The majority of orders under the contracts reviewed in 2001 were for services. In October 2003, the IG specifically reviewed a number of services deals totaling $17.8 billion. Again, the IG found limited competition, a lack of effort to determine reasonable prices and a lack of contractor oversight-red flags also rose about ORHA's methods and about those of its successor, the Coalition Provisional Authority.
Today, two more inspectors general are examining the alleged misuse of contracts for reconstruction and other work in Iraq. The coalition authority IG, which will function for at least six months after the transfer of sovereignty in Iraq, is reviewing CPA contracting. And the Interior Department IG has opened an inquiry into how the Army used an Interior fee-for-service contracting organization, the National Business Center, to hire prison interrogators from CACI International Inc. The interrogators were hired under CACI's GSA technology schedule and worked at Abu Ghraib prison, the scene of Iraqi prisoner abuse. Among the questions surrounding that order is whether or not CACI employees had sufficient government oversight while working in the prison. In May, the Defense IG also announced an audit of all Army Corps of Engineers contracts awarded in the global war on terrorism.
Questions about contactor oversight-specifically who will manage the billions of dollars in reconstruction work that is under way in Iraq-are likely to dog the new Iraqi government and U.S. embassy. Contracting has become more complex. Two organizations provided the first support to ORHA. But today, more than a dozen organizations run contracts, many on behalf of the CPA's Program Management Office, which has set priorities for reconstruction.
The PMO doesn't award contracts using U.S. funds, primarily because it lacks sufficient contracting staff and expertise. (A spokeswoman says the staff will soon comprise 150 people.) Instead, like ORHA, it relies on other agencies, a number of which also are running their own Iraq reconstruction contracts. For example, the Army Corps of Engineers awarded two oil contracts in January 2004 at the PMO's behest. In March 2003, the Army Corps already had awarded a contract worth $7 billion to oil services firm Kellogg Brown & Root to restore Iraqi oil wells and refineries.
The PMO also has outsourced the management of its contractors. In March, the office announced the award of 13 contracts in six key areas of infrastructure-electricity; public works and water; communications and transportation; buildings, education and health; security and justice; and oil. Each sector's companies are overseen by other contractors. Those six firms, in turn, are overseen by another company, AECOM Technology Corp., a Los Angeles-based technical services firm specializing in public works and aviation.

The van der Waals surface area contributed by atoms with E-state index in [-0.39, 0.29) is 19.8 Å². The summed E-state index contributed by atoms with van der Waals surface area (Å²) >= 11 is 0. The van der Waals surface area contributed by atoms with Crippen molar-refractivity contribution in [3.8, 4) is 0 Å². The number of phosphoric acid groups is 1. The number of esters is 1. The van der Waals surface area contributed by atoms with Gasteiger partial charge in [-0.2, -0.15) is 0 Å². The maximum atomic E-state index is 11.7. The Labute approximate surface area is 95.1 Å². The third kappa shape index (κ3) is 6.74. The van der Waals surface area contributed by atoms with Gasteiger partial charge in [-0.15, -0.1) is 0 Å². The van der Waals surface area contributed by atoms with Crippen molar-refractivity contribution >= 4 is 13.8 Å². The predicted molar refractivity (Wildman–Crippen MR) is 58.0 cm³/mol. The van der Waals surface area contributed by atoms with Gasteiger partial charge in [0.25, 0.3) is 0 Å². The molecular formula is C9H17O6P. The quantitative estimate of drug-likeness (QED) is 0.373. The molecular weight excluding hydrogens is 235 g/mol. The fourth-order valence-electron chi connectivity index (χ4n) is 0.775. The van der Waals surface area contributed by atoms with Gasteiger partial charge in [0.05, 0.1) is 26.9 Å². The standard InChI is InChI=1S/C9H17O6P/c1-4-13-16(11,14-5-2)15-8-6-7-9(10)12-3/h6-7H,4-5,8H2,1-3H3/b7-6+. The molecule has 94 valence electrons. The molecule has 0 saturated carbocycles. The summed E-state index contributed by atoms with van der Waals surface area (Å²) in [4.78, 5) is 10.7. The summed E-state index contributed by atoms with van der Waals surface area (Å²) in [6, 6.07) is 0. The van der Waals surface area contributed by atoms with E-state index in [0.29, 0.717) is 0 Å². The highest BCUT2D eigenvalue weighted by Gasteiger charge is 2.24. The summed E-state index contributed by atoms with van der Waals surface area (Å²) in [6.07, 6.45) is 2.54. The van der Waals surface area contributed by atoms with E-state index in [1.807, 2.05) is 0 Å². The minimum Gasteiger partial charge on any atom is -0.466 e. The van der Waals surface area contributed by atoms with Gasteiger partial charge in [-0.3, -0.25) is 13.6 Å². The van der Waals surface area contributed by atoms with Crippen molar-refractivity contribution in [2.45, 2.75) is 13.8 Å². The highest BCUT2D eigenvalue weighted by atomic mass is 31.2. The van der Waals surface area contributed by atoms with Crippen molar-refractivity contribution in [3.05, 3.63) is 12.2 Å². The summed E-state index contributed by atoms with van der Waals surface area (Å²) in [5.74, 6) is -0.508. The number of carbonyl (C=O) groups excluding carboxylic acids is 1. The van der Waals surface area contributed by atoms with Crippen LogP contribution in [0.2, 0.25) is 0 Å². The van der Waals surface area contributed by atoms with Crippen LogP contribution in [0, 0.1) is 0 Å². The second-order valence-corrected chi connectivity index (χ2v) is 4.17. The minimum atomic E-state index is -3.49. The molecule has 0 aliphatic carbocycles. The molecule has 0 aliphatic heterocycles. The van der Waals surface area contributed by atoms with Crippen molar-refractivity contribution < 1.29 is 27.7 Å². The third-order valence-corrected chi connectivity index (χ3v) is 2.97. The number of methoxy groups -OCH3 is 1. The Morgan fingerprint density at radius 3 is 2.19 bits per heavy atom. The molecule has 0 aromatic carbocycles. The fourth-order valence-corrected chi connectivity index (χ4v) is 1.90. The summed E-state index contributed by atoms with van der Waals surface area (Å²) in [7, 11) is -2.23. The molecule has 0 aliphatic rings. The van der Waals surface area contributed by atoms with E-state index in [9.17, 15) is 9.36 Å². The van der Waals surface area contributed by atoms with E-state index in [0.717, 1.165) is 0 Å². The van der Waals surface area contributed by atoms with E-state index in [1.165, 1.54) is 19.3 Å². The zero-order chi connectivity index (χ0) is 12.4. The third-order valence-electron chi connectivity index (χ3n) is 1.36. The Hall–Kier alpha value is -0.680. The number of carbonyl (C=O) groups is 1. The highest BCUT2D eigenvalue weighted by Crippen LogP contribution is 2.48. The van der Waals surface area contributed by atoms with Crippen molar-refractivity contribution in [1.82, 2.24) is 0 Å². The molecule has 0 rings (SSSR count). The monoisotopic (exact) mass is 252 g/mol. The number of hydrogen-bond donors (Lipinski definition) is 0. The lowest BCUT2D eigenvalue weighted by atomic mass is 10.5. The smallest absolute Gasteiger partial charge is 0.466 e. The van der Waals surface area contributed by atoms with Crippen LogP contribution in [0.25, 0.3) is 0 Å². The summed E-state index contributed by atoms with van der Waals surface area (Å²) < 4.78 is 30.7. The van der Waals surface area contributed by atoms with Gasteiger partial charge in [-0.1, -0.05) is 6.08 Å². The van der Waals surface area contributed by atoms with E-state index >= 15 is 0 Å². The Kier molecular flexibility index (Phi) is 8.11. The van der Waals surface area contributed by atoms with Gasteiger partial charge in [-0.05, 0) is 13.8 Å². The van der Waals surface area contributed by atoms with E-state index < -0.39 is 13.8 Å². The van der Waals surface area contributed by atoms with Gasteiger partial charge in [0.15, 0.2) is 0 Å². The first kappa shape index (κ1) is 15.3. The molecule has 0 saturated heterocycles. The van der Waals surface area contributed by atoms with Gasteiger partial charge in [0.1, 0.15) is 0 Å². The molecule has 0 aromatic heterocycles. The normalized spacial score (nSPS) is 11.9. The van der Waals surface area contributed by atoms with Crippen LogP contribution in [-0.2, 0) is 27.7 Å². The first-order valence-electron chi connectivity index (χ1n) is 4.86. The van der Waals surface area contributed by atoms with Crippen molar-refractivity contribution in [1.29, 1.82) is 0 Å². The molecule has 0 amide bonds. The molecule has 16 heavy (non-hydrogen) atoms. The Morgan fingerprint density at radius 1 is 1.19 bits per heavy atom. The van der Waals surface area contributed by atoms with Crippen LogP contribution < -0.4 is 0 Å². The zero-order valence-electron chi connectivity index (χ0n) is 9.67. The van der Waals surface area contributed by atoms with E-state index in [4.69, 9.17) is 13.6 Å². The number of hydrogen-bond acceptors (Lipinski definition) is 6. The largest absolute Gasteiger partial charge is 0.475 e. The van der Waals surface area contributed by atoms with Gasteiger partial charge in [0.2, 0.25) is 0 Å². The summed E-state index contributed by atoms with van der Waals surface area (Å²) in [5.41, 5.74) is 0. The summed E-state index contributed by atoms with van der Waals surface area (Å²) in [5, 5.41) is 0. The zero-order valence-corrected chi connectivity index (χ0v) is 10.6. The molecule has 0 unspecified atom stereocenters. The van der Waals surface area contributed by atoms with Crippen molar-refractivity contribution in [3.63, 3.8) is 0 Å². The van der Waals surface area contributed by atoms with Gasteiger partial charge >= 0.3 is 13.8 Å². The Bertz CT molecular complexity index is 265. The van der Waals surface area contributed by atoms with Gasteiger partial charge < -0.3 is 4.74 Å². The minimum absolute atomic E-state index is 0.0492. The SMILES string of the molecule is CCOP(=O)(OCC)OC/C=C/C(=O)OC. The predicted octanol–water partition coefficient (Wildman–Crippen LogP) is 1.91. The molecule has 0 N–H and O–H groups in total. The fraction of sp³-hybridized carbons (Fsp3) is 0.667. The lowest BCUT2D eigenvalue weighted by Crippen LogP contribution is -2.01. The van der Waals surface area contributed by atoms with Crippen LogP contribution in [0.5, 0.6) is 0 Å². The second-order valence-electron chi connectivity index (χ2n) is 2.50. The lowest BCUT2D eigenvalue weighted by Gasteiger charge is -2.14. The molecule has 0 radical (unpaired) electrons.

In some cases, sector management contractors are overseeing projects led by companies with which they have business relationships, prompting four members of Congress to raise conflict-of-interest concerns and charge that "the administration has abdicated its responsibility to ensure that U.S. taxpayers' dollars are spent wisely."
Further muddying lines of accountability, none of the construction contracts was awarded by the PMO. Instead, the PMO relied on the Pentagon Renovation Office to handle the sector management pacts, while the Air Force Center for Environmental Excellence, the Army Corps of Engineers, and an Army and a Navy organization handed out construction contracts. The PMO also oversees an infrastructure construction contract awarded by the Agency for International Development.
This deep, wide-ranging reliance on corporations follows Garner's plan for ORHA. From the start, the PMO chief, retired Adm. David Nash, planned to use other agencies as intermediaries and to shift most construction and management responsibility to the private sector, says Charles Krohn, Nash's former public affairs officer. For example, the PMO "would use the Corps of Engineers simply as a vehicle," Krohn says, to "just pass the money."
But CPA's Bremer wasn't satisfied that money was being spent fast enough on projects that made visible improvements. Thus, the PMO established the Accelerated Iraqi Reconstruction Program. As of June, it had employed more than 4,000 Iraqis on 52 projects worth $143 million, including sewer repair and cleanup in cities that recently saw heavy fighting between coalition forces and Iraqi militants. All the contracts were awarded by the Army Corps.
Rebuilding Iraq is a huge undertaking carried out in the midst of continuing violence, so some contend it should not be judged by normal standards. The Defense IG failed to grasp that adhering to typical contracting procedures "would have straight-jacketed" reconstruction "and resulted in the complete failure to provide urgently needed supplies and services," wrote Col. Joe Conley in response to the IG's criticism of the Defense Contracting Command-Washington, which Conley heads. "The reviewers completely failed to recognize the critical and time-sensitive nature of awarding these contracts," he wrote. The IG acknowledged that ORHA officials "wanted immediate results." But officials failed to adequately plan how to manage the more than $20 billion in U.S. funds obligated so far to achieve those results.
From the outset, the only plan appears to have been to let the private sector manage nation-building, mostly on their own. Indeed, there are so few government officials to monitor the companies, "the contractors are our first line of defense" in ensuring proper financial management, says John Betar, assistant inspector general for auditing.
Reflecting last February on the situation in Iraq, Garner said he wished he'd planned more, though he wouldn't have slowed down the process. "I'd find a way to have money ahead of time, so you can get your contractors organized," he said. Now, the Iraqi government is feeling out its first days of sovereignty and the U.S. embassy in Baghdad is opening its doors. Yet it's not at all clear that U.S. and Iraqi government officials are any better prepared to keep contractors under control and reconstruction on track.
Anne Laurent contributed reporting for this story.
July 1, 2004